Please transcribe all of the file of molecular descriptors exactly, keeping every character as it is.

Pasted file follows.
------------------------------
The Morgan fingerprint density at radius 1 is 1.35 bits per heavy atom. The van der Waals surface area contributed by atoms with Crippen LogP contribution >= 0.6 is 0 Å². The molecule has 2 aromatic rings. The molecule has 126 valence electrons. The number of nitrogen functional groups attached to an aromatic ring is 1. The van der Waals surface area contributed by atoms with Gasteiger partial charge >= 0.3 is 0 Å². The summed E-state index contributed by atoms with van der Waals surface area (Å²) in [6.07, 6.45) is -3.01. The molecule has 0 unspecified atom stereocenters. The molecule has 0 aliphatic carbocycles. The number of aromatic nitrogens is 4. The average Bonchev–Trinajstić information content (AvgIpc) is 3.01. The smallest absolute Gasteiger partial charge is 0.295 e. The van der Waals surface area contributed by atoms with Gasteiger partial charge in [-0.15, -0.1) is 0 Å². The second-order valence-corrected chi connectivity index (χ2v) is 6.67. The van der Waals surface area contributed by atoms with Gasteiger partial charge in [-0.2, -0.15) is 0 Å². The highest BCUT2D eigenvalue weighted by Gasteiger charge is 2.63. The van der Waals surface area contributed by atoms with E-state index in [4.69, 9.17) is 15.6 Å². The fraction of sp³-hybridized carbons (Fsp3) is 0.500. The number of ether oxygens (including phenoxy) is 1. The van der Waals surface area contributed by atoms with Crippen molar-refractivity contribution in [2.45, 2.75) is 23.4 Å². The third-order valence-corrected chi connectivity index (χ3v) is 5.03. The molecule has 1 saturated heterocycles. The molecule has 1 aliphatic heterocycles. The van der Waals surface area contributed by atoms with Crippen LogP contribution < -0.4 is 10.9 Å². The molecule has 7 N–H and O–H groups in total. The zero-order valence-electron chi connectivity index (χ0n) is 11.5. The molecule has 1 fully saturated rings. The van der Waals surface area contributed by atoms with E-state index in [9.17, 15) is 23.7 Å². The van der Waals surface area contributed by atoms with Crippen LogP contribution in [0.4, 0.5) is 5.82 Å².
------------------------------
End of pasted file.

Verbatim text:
The Morgan fingerprint density at radius 1 is 1.35 bits per heavy atom. The van der Waals surface area contributed by atoms with Crippen LogP contribution >= 0.6 is 0 Å². The molecule has 2 aromatic rings. The molecule has 126 valence electrons. The number of nitrogen functional groups attached to an aromatic ring is 1. The van der Waals surface area contributed by atoms with Gasteiger partial charge >= 0.3 is 0 Å². The summed E-state index contributed by atoms with van der Waals surface area (Å²) in [6.07, 6.45) is -3.01. The molecule has 0 unspecified atom stereocenters. The molecule has 0 aliphatic carbocycles. The number of aromatic nitrogens is 4. The average Bonchev–Trinajstić information content (AvgIpc) is 3.01. The smallest absolute Gasteiger partial charge is 0.295 e. The van der Waals surface area contributed by atoms with Gasteiger partial charge in [-0.15, -0.1) is 0 Å². The second-order valence-corrected chi connectivity index (χ2v) is 6.67. The van der Waals surface area contributed by atoms with Gasteiger partial charge in [-0.2, -0.15) is 0 Å². The highest BCUT2D eigenvalue weighted by Gasteiger charge is 2.63. The van der Waals surface area contributed by atoms with E-state index in [4.69, 9.17) is 15.6 Å². The fraction of sp³-hybridized carbons (Fsp3) is 0.500. The number of ether oxygens (including phenoxy) is 1. The van der Waals surface area contributed by atoms with Crippen molar-refractivity contribution in [2.45, 2.75) is 23.4 Å². The third-order valence-corrected chi connectivity index (χ3v) is 5.03. The molecule has 1 saturated heterocycles. The molecule has 1 aliphatic heterocycles. The van der Waals surface area contributed by atoms with Crippen LogP contribution < -0.4 is 10.9 Å². The molecule has 7 N–H and O–H groups in total. The zero-order valence-electron chi connectivity index (χ0n) is 11.5. The molecule has 1 fully saturated rings. The van der Waals surface area contributed by atoms with E-state index in [9.17, 15) is 23.7 Å². The van der Waals surface area contributed by atoms with Crippen LogP contribution in [0.4, 0.5) is 5.82 Å².